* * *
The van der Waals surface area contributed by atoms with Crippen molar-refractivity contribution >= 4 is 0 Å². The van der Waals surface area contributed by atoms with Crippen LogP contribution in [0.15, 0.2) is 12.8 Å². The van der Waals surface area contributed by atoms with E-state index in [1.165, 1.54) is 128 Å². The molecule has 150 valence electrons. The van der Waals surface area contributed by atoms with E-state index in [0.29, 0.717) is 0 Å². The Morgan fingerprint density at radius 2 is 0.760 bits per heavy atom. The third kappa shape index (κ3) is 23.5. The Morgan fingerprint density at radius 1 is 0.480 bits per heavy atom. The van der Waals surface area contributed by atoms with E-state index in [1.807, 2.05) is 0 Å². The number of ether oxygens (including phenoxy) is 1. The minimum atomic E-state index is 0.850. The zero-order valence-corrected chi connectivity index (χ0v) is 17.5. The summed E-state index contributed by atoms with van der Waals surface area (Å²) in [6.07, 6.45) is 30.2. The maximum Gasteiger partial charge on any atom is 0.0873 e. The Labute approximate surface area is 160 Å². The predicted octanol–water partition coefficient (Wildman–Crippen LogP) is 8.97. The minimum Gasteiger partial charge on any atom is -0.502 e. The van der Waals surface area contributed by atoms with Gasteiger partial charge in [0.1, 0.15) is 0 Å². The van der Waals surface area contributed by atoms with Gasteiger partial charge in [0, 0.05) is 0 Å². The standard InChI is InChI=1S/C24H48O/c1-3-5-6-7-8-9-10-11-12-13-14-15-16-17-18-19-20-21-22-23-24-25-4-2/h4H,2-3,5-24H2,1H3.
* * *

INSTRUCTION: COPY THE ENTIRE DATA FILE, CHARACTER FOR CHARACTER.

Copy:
The van der Waals surface area contributed by atoms with Crippen molar-refractivity contribution >= 4 is 0 Å². The van der Waals surface area contributed by atoms with Crippen LogP contribution in [0.15, 0.2) is 12.8 Å². The van der Waals surface area contributed by atoms with E-state index in [1.165, 1.54) is 128 Å². The molecule has 150 valence electrons. The van der Waals surface area contributed by atoms with E-state index in [0.29, 0.717) is 0 Å². The Morgan fingerprint density at radius 2 is 0.760 bits per heavy atom. The third kappa shape index (κ3) is 23.5. The Morgan fingerprint density at radius 1 is 0.480 bits per heavy atom. The van der Waals surface area contributed by atoms with E-state index in [1.807, 2.05) is 0 Å². The number of ether oxygens (including phenoxy) is 1. The minimum atomic E-state index is 0.850. The zero-order valence-corrected chi connectivity index (χ0v) is 17.5. The summed E-state index contributed by atoms with van der Waals surface area (Å²) in [6.07, 6.45) is 30.2. The maximum Gasteiger partial charge on any atom is 0.0873 e. The Labute approximate surface area is 160 Å². The predicted octanol–water partition coefficient (Wildman–Crippen LogP) is 8.97. The minimum Gasteiger partial charge on any atom is -0.502 e. The van der Waals surface area contributed by atoms with Gasteiger partial charge in [0.1, 0.15) is 0 Å². The van der Waals surface area contributed by atoms with Gasteiger partial charge in [0, 0.05) is 0 Å². The standard InChI is InChI=1S/C24H48O/c1-3-5-6-7-8-9-10-11-12-13-14-15-16-17-18-19-20-21-22-23-24-25-4-2/h4H,2-3,5-24H2,1H3.